There has been plenty of talk about this current “era” being a transitional period before the next big rise in Pro Wrestling popularity. A theory I agree with seeing as WWE doesn’t seem to know what audience they are aiming at just yet. Which is a vast opposite when compared to the most lucrative era; when the WWE were aiming their product at teenage boys during the Attitude era. But I am suggesting that perhaps we are in a double transitional period and this second layer is down to the lack of household name talent that takes up 99% of the roster. It is practically forcing Vince to call on these past mega stars to bolster his deflated show. Even so far as to make one of them the WWE champion as no new guy can carry it yet but the title picture must remain fresh.
It’s a sad state of affairs of course it is, but what is most sad about it is the fact that Vince isn’t using these tried and tested guys in a productive way. He could and probably should be pushing these guys into feuds with the younger talent to create the next generation of ultra-stars but instead they have all feuded with names already established. Chris Jericho had his main feud with CM Punk, as did The Rock who also feuded with John Cena who also had a worthwhile feud with Brock Lesnar who ultimately left after beating Triple H. Outside of that you had Jericho leave after losing to Ziggler but that was done on RAW to very little acclaim. It’s a ludicrous business model when a rivalry between Brock and Ryback or Jericho and Daniel Bryan would do great business along with giving each talent member a boost up the ladder.
But I’m not Vince McMahon, I am not a millionaire and my only ties to pro wrestling come from my watching of it, my reporting on it and my brief time experiencing it in my more agile of days past. The reason Vince is a millionaire is because he crafts matches, every so often, that we genuinely want to see. The matchup between The Rock and CM Punk at the Rumble had the entire wrestling community standing up and taking note. All we smarks were in arms, desperate to find a way in which Punk could win. The casual wrestling fans supporting, as they do, the biggest baby face in The Rock and, in a rare occurrence in the modern era, both sides were just as involved as the other.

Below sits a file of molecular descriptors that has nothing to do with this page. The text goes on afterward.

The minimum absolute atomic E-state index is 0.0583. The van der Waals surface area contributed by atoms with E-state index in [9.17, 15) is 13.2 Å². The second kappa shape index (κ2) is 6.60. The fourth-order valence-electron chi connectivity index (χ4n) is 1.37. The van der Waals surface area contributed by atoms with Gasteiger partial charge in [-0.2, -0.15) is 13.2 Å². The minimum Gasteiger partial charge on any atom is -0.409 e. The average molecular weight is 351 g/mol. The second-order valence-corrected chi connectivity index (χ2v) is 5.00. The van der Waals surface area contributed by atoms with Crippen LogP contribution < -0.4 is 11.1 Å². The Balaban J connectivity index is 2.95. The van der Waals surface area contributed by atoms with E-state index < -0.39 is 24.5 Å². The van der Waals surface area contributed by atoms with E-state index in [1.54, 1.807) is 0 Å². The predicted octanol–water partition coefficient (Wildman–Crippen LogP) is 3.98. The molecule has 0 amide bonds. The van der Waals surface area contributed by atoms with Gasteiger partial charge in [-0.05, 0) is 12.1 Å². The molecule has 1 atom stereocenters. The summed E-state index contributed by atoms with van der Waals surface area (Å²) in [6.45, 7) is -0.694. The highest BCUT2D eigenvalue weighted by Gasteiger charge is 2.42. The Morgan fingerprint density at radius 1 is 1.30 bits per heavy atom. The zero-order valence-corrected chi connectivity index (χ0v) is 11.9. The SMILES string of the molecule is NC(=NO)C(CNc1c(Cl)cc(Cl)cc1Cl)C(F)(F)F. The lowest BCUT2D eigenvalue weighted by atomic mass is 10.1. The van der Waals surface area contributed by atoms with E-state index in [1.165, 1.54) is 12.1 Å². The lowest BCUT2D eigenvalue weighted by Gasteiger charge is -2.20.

Don’t forget that CM Punk is the company heel and his job, when you break it down to the absolute bare minimum, is to put over the baby faces of the company. Thankfully this past year Cena has been steered away from the title scene to give Punk some space to bring some semblance back to the belt. CM Punk’s work with other rising stars has helped them no end even if they weren’t ready to hold the belt. CM Punk had beaten so many of the current roster that it had to take an icon to come in and beat him. It’s just a shame it’s a man who is a shadow of his former self in the most ludicrous of ways.
I don’t like The Rock and never have and especially dislike this actor trying desperately to be The Rock once again. I am not a fan of him being WWE Champion as I see it as a middle finger to all the guys in the back working there butts off to even be a part of scheduled WWE programming. I am also not a fan of how he became super Rock to win the championship. After a massive beat down by the shield, a power bomb through a table and a GTS to finish the job; he should never have been able to stand up let alone pin Punk clean. But this argument has been put to death since the Rumble!
The Rock is the WWE champion because he makes the money that keeps the wheels turning on the great locomotive that is the WWE machine. And during ‘Mania season, this is the prime time for business to be made so that we can enjoy great matches below him. Yes it is inevitable that The Rock and John Cena will headline the Greatest Show on Earth once again but let’s watch that for what it is; the match that is at the top because without it, at this moment in time, the WWE wouldn’t remain the behemoth that it is.
Hopefully we’ll have CM Punk Vs The Undertaker to keep us happy.
We are currently seeking WWE contributors on WhatCulture. To find out more about the perks of being a WWE contributor, click here.